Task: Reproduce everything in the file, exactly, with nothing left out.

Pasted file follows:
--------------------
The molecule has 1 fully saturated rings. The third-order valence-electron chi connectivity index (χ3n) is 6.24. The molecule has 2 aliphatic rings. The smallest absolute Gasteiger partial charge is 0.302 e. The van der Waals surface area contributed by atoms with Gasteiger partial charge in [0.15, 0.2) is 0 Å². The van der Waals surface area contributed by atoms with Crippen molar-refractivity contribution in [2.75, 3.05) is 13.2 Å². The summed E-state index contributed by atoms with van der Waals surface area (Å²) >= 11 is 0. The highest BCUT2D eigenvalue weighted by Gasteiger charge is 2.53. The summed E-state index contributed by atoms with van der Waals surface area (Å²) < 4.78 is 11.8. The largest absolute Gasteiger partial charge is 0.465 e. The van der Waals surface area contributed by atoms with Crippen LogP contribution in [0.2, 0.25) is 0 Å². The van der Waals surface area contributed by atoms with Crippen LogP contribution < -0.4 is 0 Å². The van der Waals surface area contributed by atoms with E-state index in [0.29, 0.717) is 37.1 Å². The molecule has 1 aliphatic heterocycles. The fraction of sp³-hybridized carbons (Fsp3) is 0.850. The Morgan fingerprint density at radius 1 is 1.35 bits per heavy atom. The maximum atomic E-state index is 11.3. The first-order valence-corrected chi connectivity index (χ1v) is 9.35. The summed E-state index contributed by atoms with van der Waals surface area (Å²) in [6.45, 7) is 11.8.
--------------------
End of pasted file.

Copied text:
The molecule has 1 fully saturated rings. The third-order valence-electron chi connectivity index (χ3n) is 6.24. The molecule has 2 aliphatic rings. The smallest absolute Gasteiger partial charge is 0.302 e. The van der Waals surface area contributed by atoms with Gasteiger partial charge in [0.15, 0.2) is 0 Å². The van der Waals surface area contributed by atoms with Crippen molar-refractivity contribution in [2.75, 3.05) is 13.2 Å². The summed E-state index contributed by atoms with van der Waals surface area (Å²) >= 11 is 0. The highest BCUT2D eigenvalue weighted by Gasteiger charge is 2.53. The summed E-state index contributed by atoms with van der Waals surface area (Å²) < 4.78 is 11.8. The largest absolute Gasteiger partial charge is 0.465 e. The van der Waals surface area contributed by atoms with Crippen LogP contribution in [0.2, 0.25) is 0 Å². The van der Waals surface area contributed by atoms with Crippen LogP contribution < -0.4 is 0 Å². The van der Waals surface area contributed by atoms with E-state index in [0.29, 0.717) is 37.1 Å². The molecule has 1 aliphatic heterocycles. The fraction of sp³-hybridized carbons (Fsp3) is 0.850. The Morgan fingerprint density at radius 1 is 1.35 bits per heavy atom. The maximum atomic E-state index is 11.3. The first-order valence-corrected chi connectivity index (χ1v) is 9.35. The summed E-state index contributed by atoms with van der Waals surface area (Å²) in [6.45, 7) is 11.8.